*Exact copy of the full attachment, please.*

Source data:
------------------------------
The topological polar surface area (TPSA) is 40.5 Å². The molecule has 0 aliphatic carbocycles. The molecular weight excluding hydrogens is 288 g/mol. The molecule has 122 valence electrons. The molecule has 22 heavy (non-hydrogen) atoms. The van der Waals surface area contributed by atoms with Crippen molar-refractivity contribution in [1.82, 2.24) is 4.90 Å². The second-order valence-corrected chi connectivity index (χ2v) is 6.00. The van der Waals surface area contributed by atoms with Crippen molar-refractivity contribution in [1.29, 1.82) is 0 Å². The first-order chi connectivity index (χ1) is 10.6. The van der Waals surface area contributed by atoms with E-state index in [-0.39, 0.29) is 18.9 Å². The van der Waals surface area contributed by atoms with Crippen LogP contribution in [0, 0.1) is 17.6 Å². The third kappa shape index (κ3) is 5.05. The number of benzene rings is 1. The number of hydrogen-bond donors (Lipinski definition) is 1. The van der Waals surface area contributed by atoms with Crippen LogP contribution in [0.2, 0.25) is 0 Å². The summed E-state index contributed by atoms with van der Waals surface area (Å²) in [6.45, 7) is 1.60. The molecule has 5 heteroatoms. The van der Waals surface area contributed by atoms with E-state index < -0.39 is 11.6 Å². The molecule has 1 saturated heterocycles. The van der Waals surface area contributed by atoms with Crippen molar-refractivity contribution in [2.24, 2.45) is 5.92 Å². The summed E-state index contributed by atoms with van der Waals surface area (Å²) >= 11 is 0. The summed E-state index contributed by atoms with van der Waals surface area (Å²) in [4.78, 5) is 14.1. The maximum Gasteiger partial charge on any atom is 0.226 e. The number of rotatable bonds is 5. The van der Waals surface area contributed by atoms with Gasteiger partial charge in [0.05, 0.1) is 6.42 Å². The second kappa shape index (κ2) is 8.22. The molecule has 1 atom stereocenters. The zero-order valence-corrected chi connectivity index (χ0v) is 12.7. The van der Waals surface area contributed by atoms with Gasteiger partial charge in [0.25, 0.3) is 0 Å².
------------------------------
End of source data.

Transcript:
The topological polar surface area (TPSA) is 40.5 Å². The molecule has 0 aliphatic carbocycles. The molecular weight excluding hydrogens is 288 g/mol. The molecule has 122 valence electrons. The molecule has 22 heavy (non-hydrogen) atoms. The van der Waals surface area contributed by atoms with Crippen molar-refractivity contribution in [1.82, 2.24) is 4.90 Å². The second-order valence-corrected chi connectivity index (χ2v) is 6.00. The van der Waals surface area contributed by atoms with Crippen molar-refractivity contribution in [1.29, 1.82) is 0 Å². The first-order chi connectivity index (χ1) is 10.6. The van der Waals surface area contributed by atoms with E-state index in [-0.39, 0.29) is 18.9 Å². The van der Waals surface area contributed by atoms with Crippen LogP contribution in [0, 0.1) is 17.6 Å². The third kappa shape index (κ3) is 5.05. The number of benzene rings is 1. The number of hydrogen-bond donors (Lipinski definition) is 1. The van der Waals surface area contributed by atoms with Crippen LogP contribution in [0.2, 0.25) is 0 Å². The summed E-state index contributed by atoms with van der Waals surface area (Å²) in [6.45, 7) is 1.60. The molecule has 5 heteroatoms. The van der Waals surface area contributed by atoms with E-state index < -0.39 is 11.6 Å². The molecule has 1 saturated heterocycles. The van der Waals surface area contributed by atoms with Crippen molar-refractivity contribution in [2.24, 2.45) is 5.92 Å². The summed E-state index contributed by atoms with van der Waals surface area (Å²) >= 11 is 0. The summed E-state index contributed by atoms with van der Waals surface area (Å²) in [4.78, 5) is 14.1. The maximum Gasteiger partial charge on any atom is 0.226 e. The number of rotatable bonds is 5. The van der Waals surface area contributed by atoms with Gasteiger partial charge in [0.05, 0.1) is 6.42 Å². The second kappa shape index (κ2) is 8.22. The molecule has 1 atom stereocenters. The zero-order valence-corrected chi connectivity index (χ0v) is 12.7. The van der Waals surface area contributed by atoms with Gasteiger partial charge in [0.25, 0.3) is 0 Å².